Almost sixty years ago we came together at a Christian boarding school northwest of Orlando. We shared an identity for which a term hadn’t yet been invented—“third-culture kids.” No, Ann and Mary Jane weren’t missionary kids like me, but they had grown up in other parts of the world. Mary Jane’s mother was an American missionary, her father a Syrian, and she was born in Damascus. Ann, American born, grew up in the oil fields of Saudi Arabia where her father worked for an oil company. Mary Jane was educated by her mother through Calvert School, as I was, while Ann attended an American school run by the oil companies.
Through the years we’ve connected only a couple of times, but in the next five days we’re going to see a lot of each other. This weekend, near the school in Florida, is the school’s biannual reunion. Because Ann and Mary Jane live even further from Florida than we are in Nashville, they have come to travel with us, both to and from. It should be interesting. Since the time when we were school mates, we’ve each lived a lifetime and raised families. Ann has two sons, Mary Jane two sons and a daughter. I have two daughters and a son. Mary Jane has two Japanese daughters-in-law.
We’ve shared a few memories so far. Mary Jane remembers that back in school I advised her to take the creative writing course I had taken. She loved it and is now involved in a writing group at her church. No, none of us had to sing for our breakfast because of showing up late, but I remember Mary Jane’s first Halloween “costume”—she showed up without the long braids she had arrived with a few weeks earlier.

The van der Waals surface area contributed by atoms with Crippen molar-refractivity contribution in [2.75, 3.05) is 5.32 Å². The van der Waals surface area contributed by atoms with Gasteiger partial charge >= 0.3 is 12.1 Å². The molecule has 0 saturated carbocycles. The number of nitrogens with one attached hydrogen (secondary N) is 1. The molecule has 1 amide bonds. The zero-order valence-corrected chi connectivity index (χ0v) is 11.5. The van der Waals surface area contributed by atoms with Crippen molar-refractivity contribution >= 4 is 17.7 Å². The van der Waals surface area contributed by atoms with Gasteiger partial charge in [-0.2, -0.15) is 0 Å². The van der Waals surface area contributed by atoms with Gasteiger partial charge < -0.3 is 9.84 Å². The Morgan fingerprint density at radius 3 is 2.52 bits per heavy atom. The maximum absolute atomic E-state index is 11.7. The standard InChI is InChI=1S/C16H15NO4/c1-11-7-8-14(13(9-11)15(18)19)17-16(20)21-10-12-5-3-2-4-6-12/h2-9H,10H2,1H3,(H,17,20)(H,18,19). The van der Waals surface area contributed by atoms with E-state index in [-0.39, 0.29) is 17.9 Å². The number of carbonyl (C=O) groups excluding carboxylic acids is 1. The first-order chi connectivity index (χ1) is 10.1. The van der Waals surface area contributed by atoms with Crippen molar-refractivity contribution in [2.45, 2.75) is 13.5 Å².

Tonight we’re going to stay with a friend of ours east of Atlanta, a warm, friendly lady who has a big house. I met her when we were roommates at a workshop in the Philippines. On the way home Monday, we may try and make the whole trip in one day.
At the reunion, I’m going to meet a good friend I’ve never met. An oxymoron? Not in this day and time. For more than six years I’ve been part of an online chat group, all alumni of the school through none of us actual classmates. We’ve become truly caring friends. I’ve met all of the regulars but one at other reunions and been in the homes of two of them. It’s going to be great to see them again—even for just two days. But Tom I’ve never met in person, and I’m looking forward to it. Our group plans to eat together at Friday evening supper—provided the tables at this campground are big enough.
Yes, it should be an interesting five days.